In our long journalistic career, we have never had a governor who garnered newspaper headlines like Eric Greitens. Of course, we never in the history of Missouri had a governor the likes of Greitens to our knowledge.

We doubt if the St. Louis Post-Dispatch has ever had as many headlines and front page stories about a governor of Missouri as it has had about Greitens. It’s probably the same for the Kansas City Star and the other larger daily newspapers in Missouri.

We understand this because what is being reported is news, and important to all Missourians since it’s about our state government leader. It’s not a pretty picture. Almost every day there are new developments, more people, lawyers and judges being involved.

We doubt if ever in the history of Missouri we have had a governor who generated so much news about his personal life and actions while in office.  Some party loyalists won’t say much. He’s an embarrassment to the party. He faces two felony charges and legislators, including members of his party, have urged him to resign. He is being investigated by the House in a move that could lead to impeachment. The felony charges, mentioned many times before, are for allegedly invading the privacy of his ex-lover by taking a picture of her partly nude body, and computer tampering in relation to him using a donor list from his charity to raise political funds.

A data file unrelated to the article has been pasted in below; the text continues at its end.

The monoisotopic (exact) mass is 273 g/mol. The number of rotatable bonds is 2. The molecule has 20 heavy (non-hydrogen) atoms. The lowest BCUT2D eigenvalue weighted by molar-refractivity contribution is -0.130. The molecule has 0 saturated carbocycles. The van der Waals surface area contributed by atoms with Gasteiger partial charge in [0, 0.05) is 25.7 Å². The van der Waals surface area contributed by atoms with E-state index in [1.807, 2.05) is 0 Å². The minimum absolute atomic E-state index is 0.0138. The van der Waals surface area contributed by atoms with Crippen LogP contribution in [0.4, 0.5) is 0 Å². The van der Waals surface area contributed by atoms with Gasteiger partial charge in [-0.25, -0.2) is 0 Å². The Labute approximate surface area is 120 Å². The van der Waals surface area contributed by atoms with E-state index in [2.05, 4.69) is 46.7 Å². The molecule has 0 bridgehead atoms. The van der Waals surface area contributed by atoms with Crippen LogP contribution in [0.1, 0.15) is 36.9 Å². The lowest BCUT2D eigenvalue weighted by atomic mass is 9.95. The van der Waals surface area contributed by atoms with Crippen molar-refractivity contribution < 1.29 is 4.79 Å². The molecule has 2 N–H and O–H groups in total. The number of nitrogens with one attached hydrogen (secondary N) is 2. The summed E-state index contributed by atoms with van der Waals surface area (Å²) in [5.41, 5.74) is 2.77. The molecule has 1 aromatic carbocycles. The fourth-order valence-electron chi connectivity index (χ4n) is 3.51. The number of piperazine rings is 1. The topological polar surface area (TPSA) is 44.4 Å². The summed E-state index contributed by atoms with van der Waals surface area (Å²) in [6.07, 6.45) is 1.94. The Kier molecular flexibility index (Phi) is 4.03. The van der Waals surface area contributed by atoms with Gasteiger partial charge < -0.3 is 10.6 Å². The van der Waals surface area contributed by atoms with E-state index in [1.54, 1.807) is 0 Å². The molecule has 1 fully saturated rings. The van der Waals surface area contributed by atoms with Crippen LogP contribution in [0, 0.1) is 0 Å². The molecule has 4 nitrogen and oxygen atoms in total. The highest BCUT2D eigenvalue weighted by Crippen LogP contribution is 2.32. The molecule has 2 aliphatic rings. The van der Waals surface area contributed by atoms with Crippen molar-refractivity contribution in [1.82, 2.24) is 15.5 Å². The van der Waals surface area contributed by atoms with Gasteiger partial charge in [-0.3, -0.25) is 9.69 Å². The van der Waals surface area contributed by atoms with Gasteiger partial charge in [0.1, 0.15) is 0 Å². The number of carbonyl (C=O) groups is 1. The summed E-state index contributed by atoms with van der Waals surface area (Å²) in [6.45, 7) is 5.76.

If you like twists and turns in a scandal, this Greitens’ saga is for you.

One of the latest developments hit the newspapers Wednesday. The headlines and story centered on Scott Faughn, publisher of The Missouri Times, a newspaper that focuses on state government. The Post-Dispatch story said his 

 

paper has GOP connections. The lawyer who represents the former husband of the woman who had an affair with Greitens was paid $100,000 — believed to be dark money — but Faughn says he was the source of $50,000 of that money. The affair became public when the ex-husband released information about comments his then-wife made to him about her encounters with Greitens. The other $50,000 came from a couple identified only as “Skyler.”

Faughn, at age 22, was mayor of Popular Bluff, his hometown. The Post-Dispatch said Faughn’s political career ended when he was convicted of a felony charge of forgery — forging checks to himself from a highway project.

The Missourian in the past has printed his weekly newspaper off and on, but not for about a year.

The governor was the top story again in the Post-Dispatch Thursday with the front page headline saying that Greitens lied to the ethics panel, and took a donor list without permission from a charity he founded, according to a House committee that is investigating him. How much longer do Missourians have to put up with a man who allegedly violated laws on the way to the governorship? He should resign — now.

Even if Greitens isn’t convicted of the felonies, or impeached, many observers believe his political career is over. His reputation has been tarnishd. But you never want to count a politician out. Comebacks have been made. As the top Republican in the state, party members should demand he resign, while voicing their concerns to party lawmakers.